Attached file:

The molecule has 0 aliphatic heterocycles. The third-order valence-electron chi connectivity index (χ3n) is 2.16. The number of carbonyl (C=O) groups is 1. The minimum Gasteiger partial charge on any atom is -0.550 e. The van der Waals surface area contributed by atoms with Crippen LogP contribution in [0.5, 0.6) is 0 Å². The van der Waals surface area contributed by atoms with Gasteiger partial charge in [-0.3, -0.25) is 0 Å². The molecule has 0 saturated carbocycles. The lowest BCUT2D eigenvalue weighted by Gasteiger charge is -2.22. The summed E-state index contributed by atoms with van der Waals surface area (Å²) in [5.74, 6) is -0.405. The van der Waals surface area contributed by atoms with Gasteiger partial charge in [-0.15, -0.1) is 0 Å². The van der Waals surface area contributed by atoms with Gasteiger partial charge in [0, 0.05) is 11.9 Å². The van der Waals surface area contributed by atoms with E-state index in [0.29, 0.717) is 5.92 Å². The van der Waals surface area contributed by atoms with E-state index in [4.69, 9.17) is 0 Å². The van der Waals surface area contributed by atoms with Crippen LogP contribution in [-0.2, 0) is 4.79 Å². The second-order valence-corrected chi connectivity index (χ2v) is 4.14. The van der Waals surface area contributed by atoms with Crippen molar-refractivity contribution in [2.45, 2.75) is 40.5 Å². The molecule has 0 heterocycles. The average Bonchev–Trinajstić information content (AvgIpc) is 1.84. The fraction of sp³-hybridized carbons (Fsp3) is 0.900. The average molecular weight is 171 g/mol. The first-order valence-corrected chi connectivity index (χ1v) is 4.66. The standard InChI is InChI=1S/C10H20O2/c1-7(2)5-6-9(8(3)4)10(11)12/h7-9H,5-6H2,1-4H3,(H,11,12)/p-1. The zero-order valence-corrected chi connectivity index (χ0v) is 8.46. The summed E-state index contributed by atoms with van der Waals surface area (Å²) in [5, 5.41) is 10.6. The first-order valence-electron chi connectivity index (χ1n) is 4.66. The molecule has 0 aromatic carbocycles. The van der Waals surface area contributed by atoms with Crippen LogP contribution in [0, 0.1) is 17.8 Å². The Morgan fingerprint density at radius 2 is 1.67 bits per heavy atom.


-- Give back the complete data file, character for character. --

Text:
The molecule has 0 aliphatic heterocycles. The third-order valence-electron chi connectivity index (χ3n) is 2.16. The number of carbonyl (C=O) groups is 1. The minimum Gasteiger partial charge on any atom is -0.550 e. The van der Waals surface area contributed by atoms with Crippen LogP contribution in [0.5, 0.6) is 0 Å². The van der Waals surface area contributed by atoms with Gasteiger partial charge in [-0.3, -0.25) is 0 Å². The molecule has 0 saturated carbocycles. The lowest BCUT2D eigenvalue weighted by Gasteiger charge is -2.22. The summed E-state index contributed by atoms with van der Waals surface area (Å²) in [5.74, 6) is -0.405. The van der Waals surface area contributed by atoms with Gasteiger partial charge in [-0.15, -0.1) is 0 Å². The van der Waals surface area contributed by atoms with Gasteiger partial charge in [0, 0.05) is 11.9 Å². The van der Waals surface area contributed by atoms with E-state index in [0.29, 0.717) is 5.92 Å². The van der Waals surface area contributed by atoms with E-state index in [4.69, 9.17) is 0 Å². The van der Waals surface area contributed by atoms with Crippen LogP contribution in [-0.2, 0) is 4.79 Å². The second-order valence-corrected chi connectivity index (χ2v) is 4.14. The van der Waals surface area contributed by atoms with Crippen molar-refractivity contribution in [2.45, 2.75) is 40.5 Å². The molecule has 0 heterocycles. The average Bonchev–Trinajstić information content (AvgIpc) is 1.84. The fraction of sp³-hybridized carbons (Fsp3) is 0.900. The average molecular weight is 171 g/mol. The first-order valence-corrected chi connectivity index (χ1v) is 4.66. The standard InChI is InChI=1S/C10H20O2/c1-7(2)5-6-9(8(3)4)10(11)12/h7-9H,5-6H2,1-4H3,(H,11,12)/p-1. The zero-order valence-corrected chi connectivity index (χ0v) is 8.46. The summed E-state index contributed by atoms with van der Waals surface area (Å²) in [5, 5.41) is 10.6. The first-order valence-electron chi connectivity index (χ1n) is 4.66. The molecule has 0 aromatic carbocycles. The van der Waals surface area contributed by atoms with Crippen LogP contribution in [0, 0.1) is 17.8 Å². The Morgan fingerprint density at radius 2 is 1.67 bits per heavy atom.